Tension grew on Sunday as Lebanese Prime Minister Fouad Siniora rejected Israeli Premier Ehud Olmert's call for a meeting, stating that Lebanon would be the last Arab state to make peace with Israel.
Siniora's rejection came after Olmert reached out to his Lebanese counterpart, extending an olive branch.
Olmert had sent many invitations to Siniora to arrange the meeting, said the media office of the Lebanese Premier in a statement, adding that "These invitations were refused even before they arrived."
Last week, Siniora said that Lebanon would be the "last Arab country that could sign a peace agreement with Israel", noting that the Arab peace initiative was the foundation in establishing a "just and inclusive" peace with Israel.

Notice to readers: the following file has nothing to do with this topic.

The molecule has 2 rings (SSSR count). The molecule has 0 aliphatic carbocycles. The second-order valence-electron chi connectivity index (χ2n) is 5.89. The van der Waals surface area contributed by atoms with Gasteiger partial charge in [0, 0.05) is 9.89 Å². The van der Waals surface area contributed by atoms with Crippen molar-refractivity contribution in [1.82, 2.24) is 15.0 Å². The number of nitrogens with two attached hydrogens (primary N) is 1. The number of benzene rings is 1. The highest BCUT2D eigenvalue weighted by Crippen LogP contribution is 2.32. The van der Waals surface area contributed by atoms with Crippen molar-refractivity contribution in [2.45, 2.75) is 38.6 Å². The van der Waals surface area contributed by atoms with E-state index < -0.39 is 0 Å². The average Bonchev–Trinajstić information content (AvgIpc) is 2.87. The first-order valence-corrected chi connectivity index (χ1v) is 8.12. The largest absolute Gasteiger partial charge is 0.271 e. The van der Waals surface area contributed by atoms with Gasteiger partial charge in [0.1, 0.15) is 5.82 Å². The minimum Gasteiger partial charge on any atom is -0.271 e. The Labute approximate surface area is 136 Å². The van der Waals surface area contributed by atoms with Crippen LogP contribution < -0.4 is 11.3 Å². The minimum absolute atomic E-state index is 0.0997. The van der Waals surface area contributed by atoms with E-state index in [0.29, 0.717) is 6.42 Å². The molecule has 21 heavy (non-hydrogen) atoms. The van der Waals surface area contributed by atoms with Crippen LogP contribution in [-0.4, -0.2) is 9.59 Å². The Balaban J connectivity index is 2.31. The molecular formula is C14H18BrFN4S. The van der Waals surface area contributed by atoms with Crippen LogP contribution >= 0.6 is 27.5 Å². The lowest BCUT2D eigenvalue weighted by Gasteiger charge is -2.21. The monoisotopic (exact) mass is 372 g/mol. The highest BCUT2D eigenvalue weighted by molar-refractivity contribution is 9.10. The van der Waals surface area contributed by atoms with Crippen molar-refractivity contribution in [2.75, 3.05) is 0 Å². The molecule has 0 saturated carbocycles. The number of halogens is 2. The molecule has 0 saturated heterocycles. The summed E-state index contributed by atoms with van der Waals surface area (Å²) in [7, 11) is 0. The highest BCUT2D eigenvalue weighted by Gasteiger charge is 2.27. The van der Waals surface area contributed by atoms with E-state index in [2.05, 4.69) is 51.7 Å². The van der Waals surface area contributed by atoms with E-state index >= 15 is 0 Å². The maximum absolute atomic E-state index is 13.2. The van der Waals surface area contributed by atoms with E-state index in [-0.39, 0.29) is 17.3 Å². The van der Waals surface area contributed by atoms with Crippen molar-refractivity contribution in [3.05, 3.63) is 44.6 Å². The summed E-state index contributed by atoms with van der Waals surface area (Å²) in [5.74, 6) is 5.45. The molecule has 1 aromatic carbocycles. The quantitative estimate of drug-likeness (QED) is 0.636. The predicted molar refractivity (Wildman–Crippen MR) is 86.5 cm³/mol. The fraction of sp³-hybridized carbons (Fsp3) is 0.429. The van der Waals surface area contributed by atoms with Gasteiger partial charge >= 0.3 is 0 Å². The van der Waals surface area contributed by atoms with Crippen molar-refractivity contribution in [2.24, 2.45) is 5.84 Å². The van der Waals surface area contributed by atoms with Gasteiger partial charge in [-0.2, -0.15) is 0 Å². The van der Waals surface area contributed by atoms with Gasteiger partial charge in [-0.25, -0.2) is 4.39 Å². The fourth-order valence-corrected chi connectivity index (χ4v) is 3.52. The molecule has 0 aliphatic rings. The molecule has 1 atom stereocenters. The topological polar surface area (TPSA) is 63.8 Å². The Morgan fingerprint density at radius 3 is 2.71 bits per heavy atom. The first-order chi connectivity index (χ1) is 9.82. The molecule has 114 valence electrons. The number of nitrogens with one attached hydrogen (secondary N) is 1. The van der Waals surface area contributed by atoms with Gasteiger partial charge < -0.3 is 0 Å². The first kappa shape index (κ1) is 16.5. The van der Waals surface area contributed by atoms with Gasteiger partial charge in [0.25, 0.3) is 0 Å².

Siniora also demanded Israel abide by UN Security Council Resolution 1701 by withdrawing from Lebanon and unilaterally lifting its air and sea blockade.
Olmert called on Lebanon's PM to shake his hand and sign a peace treaty, also promising to act responsibly and thoughtfully in the interest of peace between the two neirhbors.
Israel and Lebanon have never entertained diplomatic relations, since the creation of the Jewish state in 1948.
(Xinhua News Agency September 4, 2006)